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The impact of weather and the phase of the rodent cycle on breeding populations of waterbirds in Finnish Lapland

Lehikoinen, Aleksi LU ; Fraixedas, Sara; Burgas, Daniel; Eriksson, Heikki; Henttonen, Heikki; Laakkonen, Hanna LU ; Lehikoinen, Petteri LU ; Lehtomäki, Joona; Leppänen, Jenni and Mäkeläinen, Sanna, et al. (2016) In Ornis Fennica 93(1). p.31-46
Abstract

Climate change may affect bird populations both directly by changing the weather conditions, and indirectly through changes in the food chain. While both theoretical and empirical studies have shown climate change having drastic impacts on polar areas, its consequences on Arctic bird species are still poorly known. Here we investigated how weather and changes in predator-prey interactions affected the annual growth rates of sub-Arctic birds by monitoring the breeding numbers of three duck and seven wader species in the alpine tundra of Finnish Lapland during 2005-2015 (except for 2006). We hypothesized that growth rates of waterbirds would be positively associated with warm and dry weather due to improved reproductive success.... (More)

Climate change may affect bird populations both directly by changing the weather conditions, and indirectly through changes in the food chain. While both theoretical and empirical studies have shown climate change having drastic impacts on polar areas, its consequences on Arctic bird species are still poorly known. Here we investigated how weather and changes in predator-prey interactions affected the annual growth rates of sub-Arctic birds by monitoring the breeding numbers of three duck and seven wader species in the alpine tundra of Finnish Lapland during 2005-2015 (except for 2006). We hypothesized that growth rates of waterbirds would be positively associated with warm and dry weather due to improved reproductive success. Furthermore, we tested the hypothesis that water-birds have a higher reproductive success during the cyclic rodent peaks, when predators mainly prey on rodents, than during the decline and low phases of the cycle, when predation pressure towards waterbirds increases. Results showed that population growth rates of breeding ducks were negatively associated with the sum of rainfall in the previous year. In waders, growth rates were positively associated with the phase of the rodent cycle in the same year. Our results emphasize the importance of monitoring Arctic bird populations on their breeding areas to explore what the consequences of climate change might be for breeding waterbirds by linking the effects of both weather and rodent abundance.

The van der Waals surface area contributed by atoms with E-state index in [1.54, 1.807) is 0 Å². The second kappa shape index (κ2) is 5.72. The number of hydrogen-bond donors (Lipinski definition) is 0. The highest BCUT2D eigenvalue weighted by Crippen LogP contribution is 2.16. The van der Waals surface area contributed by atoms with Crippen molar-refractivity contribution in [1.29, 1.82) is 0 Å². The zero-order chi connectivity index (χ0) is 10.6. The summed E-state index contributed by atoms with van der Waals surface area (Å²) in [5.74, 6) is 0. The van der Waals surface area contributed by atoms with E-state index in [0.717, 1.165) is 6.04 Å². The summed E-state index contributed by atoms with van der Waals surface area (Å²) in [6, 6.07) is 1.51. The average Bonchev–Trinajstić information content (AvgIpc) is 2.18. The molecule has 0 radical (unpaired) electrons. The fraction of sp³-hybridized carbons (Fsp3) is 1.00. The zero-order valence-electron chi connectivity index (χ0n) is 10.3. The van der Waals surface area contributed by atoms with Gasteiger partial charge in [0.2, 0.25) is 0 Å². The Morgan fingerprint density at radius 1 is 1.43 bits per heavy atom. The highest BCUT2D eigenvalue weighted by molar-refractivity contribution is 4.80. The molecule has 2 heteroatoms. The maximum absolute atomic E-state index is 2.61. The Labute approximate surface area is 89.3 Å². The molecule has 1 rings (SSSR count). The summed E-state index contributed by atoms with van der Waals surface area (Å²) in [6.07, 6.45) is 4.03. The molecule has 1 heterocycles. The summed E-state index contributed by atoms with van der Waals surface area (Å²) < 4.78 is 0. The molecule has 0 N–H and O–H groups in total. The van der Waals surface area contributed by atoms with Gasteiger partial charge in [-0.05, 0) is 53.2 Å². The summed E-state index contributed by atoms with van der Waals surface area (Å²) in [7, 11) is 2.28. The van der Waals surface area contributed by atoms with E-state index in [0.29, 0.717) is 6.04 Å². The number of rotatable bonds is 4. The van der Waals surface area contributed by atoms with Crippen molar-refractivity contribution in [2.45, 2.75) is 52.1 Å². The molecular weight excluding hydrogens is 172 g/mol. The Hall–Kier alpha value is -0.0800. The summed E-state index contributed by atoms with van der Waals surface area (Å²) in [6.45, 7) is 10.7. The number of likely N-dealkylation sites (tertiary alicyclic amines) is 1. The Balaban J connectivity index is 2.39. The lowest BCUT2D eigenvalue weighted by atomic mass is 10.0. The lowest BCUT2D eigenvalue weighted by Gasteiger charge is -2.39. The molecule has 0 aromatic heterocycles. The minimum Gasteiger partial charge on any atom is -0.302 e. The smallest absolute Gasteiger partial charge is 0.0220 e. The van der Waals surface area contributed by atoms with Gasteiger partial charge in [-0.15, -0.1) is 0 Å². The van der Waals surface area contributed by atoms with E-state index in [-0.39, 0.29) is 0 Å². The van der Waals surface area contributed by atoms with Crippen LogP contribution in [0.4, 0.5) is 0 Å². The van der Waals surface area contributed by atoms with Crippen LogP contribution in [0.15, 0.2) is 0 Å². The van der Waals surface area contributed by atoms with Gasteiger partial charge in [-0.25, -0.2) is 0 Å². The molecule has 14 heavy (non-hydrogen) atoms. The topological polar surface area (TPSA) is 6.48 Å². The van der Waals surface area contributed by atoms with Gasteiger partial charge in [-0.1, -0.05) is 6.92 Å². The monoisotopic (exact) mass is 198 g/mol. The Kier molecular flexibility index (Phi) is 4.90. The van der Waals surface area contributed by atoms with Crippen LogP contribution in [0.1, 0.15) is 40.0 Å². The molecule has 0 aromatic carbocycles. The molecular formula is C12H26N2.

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publication status
published
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in
Ornis Fennica
volume
93
issue
1
pages
16 pages
publisher
BirdLife Finland
external identifiers
  • scopus:84968902287
ISSN
0030-5685
language
English
LU publication?
yes
id
4044f231-cdde-4fee-91ba-cf2390a46a66
date added to LUP
2017-02-08 12:11:30
date last changed
2017-11-12 04:29:11
@article{4044f231-cdde-4fee-91ba-cf2390a46a66,
  abstract     = {<p>Climate change may affect bird populations both directly by changing the weather conditions, and indirectly through changes in the food chain. While both theoretical and empirical studies have shown climate change having drastic impacts on polar areas, its consequences on Arctic bird species are still poorly known. Here we investigated how weather and changes in predator-prey interactions affected the annual growth rates of sub-Arctic birds by monitoring the breeding numbers of three duck and seven wader species in the alpine tundra of Finnish Lapland during 2005-2015 (except for 2006). We hypothesized that growth rates of waterbirds would be positively associated with warm and dry weather due to improved reproductive success. Furthermore, we tested the hypothesis that water-birds have a higher reproductive success during the cyclic rodent peaks, when predators mainly prey on rodents, than during the decline and low phases of the cycle, when predation pressure towards waterbirds increases. Results showed that population growth rates of breeding ducks were negatively associated with the sum of rainfall in the previous year. In waders, growth rates were positively associated with the phase of the rodent cycle in the same year. Our results emphasize the importance of monitoring Arctic bird populations on their breeding areas to explore what the consequences of climate change might be for breeding waterbirds by linking the effects of both weather and rodent abundance.</p>},
  author       = {Lehikoinen, Aleksi and Fraixedas, Sara and Burgas, Daniel and Eriksson, Heikki and Henttonen, Heikki and Laakkonen, Hanna and Lehikoinen, Petteri and Lehtomäki, Joona and Leppänen, Jenni and Mäkeläinen, Sanna and Niemimaa, Jukka and Pihlajaniemi, Mari and Santaharju, Jarkko and Välimäki, Kaisa},
  issn         = {0030-5685},
  language     = {eng},
  number       = {1},
  pages        = {31--46},
  publisher    = {BirdLife Finland},
  series       = {Ornis Fennica},
  title        = {The impact of weather and the phase of the rodent cycle on breeding populations of waterbirds in Finnish Lapland},
  volume       = {93},
  year         = {2016},
}